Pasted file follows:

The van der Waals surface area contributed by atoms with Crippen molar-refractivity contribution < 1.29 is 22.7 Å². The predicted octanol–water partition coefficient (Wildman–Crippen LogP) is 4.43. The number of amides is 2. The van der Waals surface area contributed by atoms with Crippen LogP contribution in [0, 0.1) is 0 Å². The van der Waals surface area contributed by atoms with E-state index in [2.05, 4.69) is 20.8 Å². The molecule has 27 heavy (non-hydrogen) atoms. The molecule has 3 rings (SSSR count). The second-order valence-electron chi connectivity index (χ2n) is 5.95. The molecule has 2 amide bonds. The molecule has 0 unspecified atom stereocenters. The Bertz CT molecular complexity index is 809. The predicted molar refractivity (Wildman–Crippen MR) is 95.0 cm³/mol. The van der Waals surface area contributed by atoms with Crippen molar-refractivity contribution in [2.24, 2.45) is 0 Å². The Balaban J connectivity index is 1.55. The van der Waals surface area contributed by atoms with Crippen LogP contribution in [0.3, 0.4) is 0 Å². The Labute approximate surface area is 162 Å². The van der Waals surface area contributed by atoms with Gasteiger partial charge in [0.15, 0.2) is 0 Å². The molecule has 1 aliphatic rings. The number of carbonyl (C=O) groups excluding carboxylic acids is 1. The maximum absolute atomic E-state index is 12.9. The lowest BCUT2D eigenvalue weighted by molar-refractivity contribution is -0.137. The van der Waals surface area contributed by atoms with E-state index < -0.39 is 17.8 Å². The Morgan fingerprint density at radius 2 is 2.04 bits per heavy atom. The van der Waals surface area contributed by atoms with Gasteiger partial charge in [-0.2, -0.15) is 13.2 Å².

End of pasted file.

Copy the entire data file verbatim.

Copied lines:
The van der Waals surface area contributed by atoms with Crippen molar-refractivity contribution < 1.29 is 22.7 Å². The predicted octanol–water partition coefficient (Wildman–Crippen LogP) is 4.43. The number of amides is 2. The van der Waals surface area contributed by atoms with Crippen LogP contribution in [0, 0.1) is 0 Å². The van der Waals surface area contributed by atoms with E-state index in [2.05, 4.69) is 20.8 Å². The molecule has 27 heavy (non-hydrogen) atoms. The molecule has 3 rings (SSSR count). The second-order valence-electron chi connectivity index (χ2n) is 5.95. The molecule has 2 amide bonds. The molecule has 0 unspecified atom stereocenters. The Bertz CT molecular complexity index is 809. The predicted molar refractivity (Wildman–Crippen MR) is 95.0 cm³/mol. The van der Waals surface area contributed by atoms with Crippen molar-refractivity contribution in [2.24, 2.45) is 0 Å². The Balaban J connectivity index is 1.55. The van der Waals surface area contributed by atoms with Crippen LogP contribution in [0.3, 0.4) is 0 Å². The Labute approximate surface area is 162 Å². The van der Waals surface area contributed by atoms with Gasteiger partial charge in [0.15, 0.2) is 0 Å². The molecule has 1 aliphatic rings. The number of carbonyl (C=O) groups excluding carboxylic acids is 1. The maximum absolute atomic E-state index is 12.9. The lowest BCUT2D eigenvalue weighted by molar-refractivity contribution is -0.137. The van der Waals surface area contributed by atoms with E-state index < -0.39 is 17.8 Å². The Morgan fingerprint density at radius 2 is 2.04 bits per heavy atom. The van der Waals surface area contributed by atoms with Gasteiger partial charge in [-0.2, -0.15) is 13.2 Å².